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Serving Northern St. Louis County, Minnesota

On geese, ticks and COVID-19

With the pandemic, we share a responsibility to take care of others

Peter Leschak
Posted 9/2/20

Last spring I heard geese coming. The volume of yodeling racheted up until an undulating wedge of four dozen burst over the tree line to the south, robustly flapping and aimed north. They sounded …

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On geese, ticks and COVID-19

With the pandemic, we share a responsibility to take care of others

Posted

Last spring I heard geese coming. The volume of yodeling racheted up until an undulating wedge of four dozen burst over the tree line to the south, robustly flapping and aimed north. They sounded joyful. These were not indolent metropolitan birds, accustomed to year-round lounging in manicured parks and defecating on sidewalks. These geese were bound for Manitoba. In six months they’d be resolutely steering back south, snorting sleet and weathering shotgun flak. I admired their nobility.
That evening I engaged with a different family of wildlife. Using two mirrors in an awkward pantomime of hygiene, I inspected every square inch of my skin for ticks. In these woods, tick-borne illness is endemic, and I know neighbors and colleagues who’ve been grievously afflicted – incapacitated and/or hospitalized with one of the maladies. Being old, I’m more or less convinced of my mortality and inevitable decline, but I’d be particularly resentful of being taken down by a tick.
Sure enough, I found one on my inner thigh, bored in and feeding. I removed it, crushed it, and flicked it into the toilet bowl. Ignoble, but I plead self-defense. Since I perform a thorough inspection at least once a day, and understand that a tick must be attached for twenty-four to forty-eight hours to transmit disease, I wasn’t concerned, but did feel assaulted. I am prey.
I live and work in the woods, as do the ticks, and my vigilance cannot be relaxed until winter. It’s a seasonal behavior, and I begin my examinations about the time the first geese migrate in and through. We’re fortunate that Lyme disease and anaplasmosis are not communicable. They are a special gift from a tick to you, and your misery cannot be shared. If Lyme disease were infectious, no one around here would have any friends, and the State Department would issue a travel advisory for Deer Tick Nation. I’m bemused by the fact that your dog can be administered an apparently effective Lyme vaccine, but you cannot.
Actually, two decades ago I was vaccinated for Lyme. We were cautioned the shot might be only 70-percent effective and it was experimental, but given my exposure, I went for it, as did one of my colleagues. A few years later he acquired a case of Lyme that landed him in the hospital. Still, it was worth a try. Vaccines are a boon to civilization. Every day of the snow-free seasons I’m aware of being hunted by little predators that are difficult to see. It would be so much easier – and perhaps entertaining – if ticks were the size of squirrels, and tasty. We could just hunt them.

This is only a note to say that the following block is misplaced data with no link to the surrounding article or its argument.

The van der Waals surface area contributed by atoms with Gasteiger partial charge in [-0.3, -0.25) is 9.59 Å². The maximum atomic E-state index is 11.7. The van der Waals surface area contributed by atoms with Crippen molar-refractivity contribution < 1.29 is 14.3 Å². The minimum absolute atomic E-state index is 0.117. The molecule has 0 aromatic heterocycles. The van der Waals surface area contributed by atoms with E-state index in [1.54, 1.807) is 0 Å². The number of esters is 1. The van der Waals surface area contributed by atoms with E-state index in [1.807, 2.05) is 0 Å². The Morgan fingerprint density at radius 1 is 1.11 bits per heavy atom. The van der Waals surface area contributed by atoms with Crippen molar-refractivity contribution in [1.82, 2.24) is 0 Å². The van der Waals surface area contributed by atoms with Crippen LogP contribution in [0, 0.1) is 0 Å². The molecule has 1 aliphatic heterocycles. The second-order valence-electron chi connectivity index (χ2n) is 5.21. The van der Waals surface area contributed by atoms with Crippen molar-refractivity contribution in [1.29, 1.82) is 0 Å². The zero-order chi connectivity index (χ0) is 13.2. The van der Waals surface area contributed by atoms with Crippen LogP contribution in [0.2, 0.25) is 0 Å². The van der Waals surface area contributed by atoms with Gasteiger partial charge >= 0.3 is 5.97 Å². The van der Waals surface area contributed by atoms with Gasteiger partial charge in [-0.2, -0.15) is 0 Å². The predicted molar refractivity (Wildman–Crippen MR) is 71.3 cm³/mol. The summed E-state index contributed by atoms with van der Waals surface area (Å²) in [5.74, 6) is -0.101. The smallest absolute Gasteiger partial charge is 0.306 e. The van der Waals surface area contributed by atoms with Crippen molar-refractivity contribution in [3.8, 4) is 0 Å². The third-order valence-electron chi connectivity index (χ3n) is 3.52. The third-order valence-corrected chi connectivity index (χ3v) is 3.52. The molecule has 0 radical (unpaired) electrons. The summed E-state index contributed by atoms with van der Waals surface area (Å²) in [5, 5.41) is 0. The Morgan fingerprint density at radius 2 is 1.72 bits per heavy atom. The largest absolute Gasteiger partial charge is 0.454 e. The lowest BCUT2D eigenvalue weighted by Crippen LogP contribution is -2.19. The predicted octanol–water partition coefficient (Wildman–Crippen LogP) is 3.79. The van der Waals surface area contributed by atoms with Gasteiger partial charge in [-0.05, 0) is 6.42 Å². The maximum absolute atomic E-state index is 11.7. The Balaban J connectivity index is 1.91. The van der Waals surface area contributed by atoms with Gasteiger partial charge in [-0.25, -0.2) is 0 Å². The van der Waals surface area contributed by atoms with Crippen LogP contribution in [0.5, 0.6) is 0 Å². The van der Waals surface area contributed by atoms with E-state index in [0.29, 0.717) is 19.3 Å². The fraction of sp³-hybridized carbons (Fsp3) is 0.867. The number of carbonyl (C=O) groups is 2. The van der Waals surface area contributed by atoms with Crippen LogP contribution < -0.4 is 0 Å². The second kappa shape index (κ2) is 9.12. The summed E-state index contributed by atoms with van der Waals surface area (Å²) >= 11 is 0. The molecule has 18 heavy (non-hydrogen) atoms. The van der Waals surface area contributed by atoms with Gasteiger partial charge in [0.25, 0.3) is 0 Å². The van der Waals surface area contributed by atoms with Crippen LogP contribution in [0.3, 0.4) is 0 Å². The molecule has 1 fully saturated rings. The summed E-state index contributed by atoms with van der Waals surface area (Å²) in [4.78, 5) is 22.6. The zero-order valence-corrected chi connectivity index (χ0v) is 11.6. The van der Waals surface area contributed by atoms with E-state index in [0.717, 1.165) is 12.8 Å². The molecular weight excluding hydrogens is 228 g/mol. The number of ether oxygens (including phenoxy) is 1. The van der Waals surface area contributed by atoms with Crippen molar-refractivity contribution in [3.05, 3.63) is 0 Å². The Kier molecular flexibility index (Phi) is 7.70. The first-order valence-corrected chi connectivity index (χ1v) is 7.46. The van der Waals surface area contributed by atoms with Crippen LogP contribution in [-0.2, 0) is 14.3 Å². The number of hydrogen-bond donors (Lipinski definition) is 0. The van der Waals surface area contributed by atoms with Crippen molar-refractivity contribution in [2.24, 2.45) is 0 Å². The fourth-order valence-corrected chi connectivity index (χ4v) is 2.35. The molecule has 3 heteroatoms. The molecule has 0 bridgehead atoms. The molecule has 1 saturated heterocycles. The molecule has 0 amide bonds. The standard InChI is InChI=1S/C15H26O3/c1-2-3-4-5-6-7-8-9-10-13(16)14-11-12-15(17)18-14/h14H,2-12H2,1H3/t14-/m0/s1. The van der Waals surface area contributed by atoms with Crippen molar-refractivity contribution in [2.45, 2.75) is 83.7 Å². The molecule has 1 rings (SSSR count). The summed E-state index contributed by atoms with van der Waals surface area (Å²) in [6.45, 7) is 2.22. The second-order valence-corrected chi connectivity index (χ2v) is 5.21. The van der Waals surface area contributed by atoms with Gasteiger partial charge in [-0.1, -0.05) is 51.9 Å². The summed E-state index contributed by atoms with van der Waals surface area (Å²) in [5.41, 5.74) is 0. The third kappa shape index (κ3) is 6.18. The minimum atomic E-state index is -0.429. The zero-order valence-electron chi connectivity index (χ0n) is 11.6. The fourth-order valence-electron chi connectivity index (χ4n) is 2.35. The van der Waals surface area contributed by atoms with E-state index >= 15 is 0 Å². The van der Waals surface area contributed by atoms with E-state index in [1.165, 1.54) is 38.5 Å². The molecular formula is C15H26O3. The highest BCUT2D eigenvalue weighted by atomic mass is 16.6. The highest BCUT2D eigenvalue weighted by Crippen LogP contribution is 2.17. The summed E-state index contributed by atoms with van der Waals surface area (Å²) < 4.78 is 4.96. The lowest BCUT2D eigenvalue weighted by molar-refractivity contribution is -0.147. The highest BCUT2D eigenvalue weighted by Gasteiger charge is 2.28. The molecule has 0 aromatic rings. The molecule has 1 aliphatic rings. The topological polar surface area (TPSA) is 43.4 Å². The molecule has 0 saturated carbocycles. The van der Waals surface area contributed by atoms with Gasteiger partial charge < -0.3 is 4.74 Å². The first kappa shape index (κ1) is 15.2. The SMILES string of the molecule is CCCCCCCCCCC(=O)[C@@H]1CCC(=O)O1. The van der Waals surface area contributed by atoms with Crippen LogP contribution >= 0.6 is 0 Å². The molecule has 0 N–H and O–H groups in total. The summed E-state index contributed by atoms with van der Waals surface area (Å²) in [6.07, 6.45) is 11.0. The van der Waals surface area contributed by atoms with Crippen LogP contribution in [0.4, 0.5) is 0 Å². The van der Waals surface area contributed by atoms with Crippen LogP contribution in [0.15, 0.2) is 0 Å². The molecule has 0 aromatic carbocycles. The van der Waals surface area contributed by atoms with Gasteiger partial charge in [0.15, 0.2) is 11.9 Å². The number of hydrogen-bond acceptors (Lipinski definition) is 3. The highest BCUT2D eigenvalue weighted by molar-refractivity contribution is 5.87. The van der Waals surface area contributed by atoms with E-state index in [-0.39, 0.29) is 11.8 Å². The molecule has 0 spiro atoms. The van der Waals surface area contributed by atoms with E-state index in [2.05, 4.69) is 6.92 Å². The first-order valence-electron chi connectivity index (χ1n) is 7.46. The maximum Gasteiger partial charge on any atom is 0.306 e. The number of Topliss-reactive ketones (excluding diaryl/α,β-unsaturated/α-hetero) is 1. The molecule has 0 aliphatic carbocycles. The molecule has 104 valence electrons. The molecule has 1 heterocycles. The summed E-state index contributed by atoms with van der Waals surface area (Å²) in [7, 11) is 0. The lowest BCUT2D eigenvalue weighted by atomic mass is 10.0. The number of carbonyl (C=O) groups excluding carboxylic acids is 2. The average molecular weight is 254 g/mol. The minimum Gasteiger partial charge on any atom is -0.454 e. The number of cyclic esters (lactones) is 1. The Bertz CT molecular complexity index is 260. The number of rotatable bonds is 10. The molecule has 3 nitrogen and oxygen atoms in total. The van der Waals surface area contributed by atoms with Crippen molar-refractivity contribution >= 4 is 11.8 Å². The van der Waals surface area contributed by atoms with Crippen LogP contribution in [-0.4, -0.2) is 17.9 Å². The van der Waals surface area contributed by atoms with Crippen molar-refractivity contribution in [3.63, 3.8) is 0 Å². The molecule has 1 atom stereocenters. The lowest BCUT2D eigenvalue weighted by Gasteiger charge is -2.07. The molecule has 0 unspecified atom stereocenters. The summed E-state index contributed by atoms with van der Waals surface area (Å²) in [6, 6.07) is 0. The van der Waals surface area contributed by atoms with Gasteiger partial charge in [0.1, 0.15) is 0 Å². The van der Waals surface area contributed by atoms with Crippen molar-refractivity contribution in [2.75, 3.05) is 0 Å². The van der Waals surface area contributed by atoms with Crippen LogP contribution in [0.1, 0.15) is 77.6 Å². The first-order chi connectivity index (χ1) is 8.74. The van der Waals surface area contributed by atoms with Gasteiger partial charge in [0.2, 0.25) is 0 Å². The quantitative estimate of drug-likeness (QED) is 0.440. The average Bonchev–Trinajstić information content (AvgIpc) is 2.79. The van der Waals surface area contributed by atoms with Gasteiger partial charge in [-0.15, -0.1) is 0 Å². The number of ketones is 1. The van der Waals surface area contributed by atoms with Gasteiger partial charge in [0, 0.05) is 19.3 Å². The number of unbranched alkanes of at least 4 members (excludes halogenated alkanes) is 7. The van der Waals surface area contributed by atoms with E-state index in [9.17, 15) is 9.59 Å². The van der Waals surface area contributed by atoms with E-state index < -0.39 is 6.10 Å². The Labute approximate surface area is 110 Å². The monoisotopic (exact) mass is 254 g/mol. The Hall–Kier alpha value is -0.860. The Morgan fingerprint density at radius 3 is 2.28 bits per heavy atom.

In any case, the ticks are your business. How much angst and effort you invest in protecting yourself is totally up to you.
However, in the time since the first geese arrived and the ticks reappeared, we’ve been faced by a new, highly infectious, predator: COVID-19. I work as a wildland firefighter for the Minnesota DNR Division of Forestry, and the agency appropriately had concerns about fire crews and fire operations. Neither easily lend themselves to strict social distancing or masking up. But since firefighters and firefighting are deemed essential, we had to go to work. A solid written protocol was developed and ran to several pages. I won’t afflict you with details, but the bottom line is worth imparting because it applies to every citizen.
After the document explained all aspects of what we were expected to do (and not do), the conclusion acknowledged two basic facts: 1) we’d be taking a risk, and 2) we needed to trust our team mates – needed to have confidence that all were maintaining the necessary personal behaviors to keep themselves virus-free when off-duty. Our rigorous protocols would mean nothing if they weren’t also adhered to outside of work. We had a responsibility across the board, no matter where we were or what we were doing. For example, early in the fire season one of our local firefighters encountered a domestic life change that put him at greater risk of infection, and he was sent home for a specified period of time until we were reassured he was still healthy.
My point is that our fire crews are a microcosm of the larger society. Unlike a personal tick protection strategy, we need to universally care and trust. COVID-19 is a community predator, and the community encompasses the entire nation (and the world). But it’s not only a threat, it’s also an opportunity – to offer service for the common good.
Webster’s defines “patriotism” as “love and loyal or zealous support of one’s own country.” A way to demonstrate that love and loyalty in these times is to take on responsibility in the battle against COVID-19. The simplest, most effective means to that worthy end is to wear a mask in public indoor spaces. It’s about consideration, courtesy, and trust. A patriot wears a mask.
Soon the geese will be passing through again, and we’re still struggling with the pandemic. How long the siege will last depends upon what we zealously do. As other nations have demonstrated, we do have some control over the virus.
Peter M. Leschak is an author and wildland firefighter. He lives in Side Lake.

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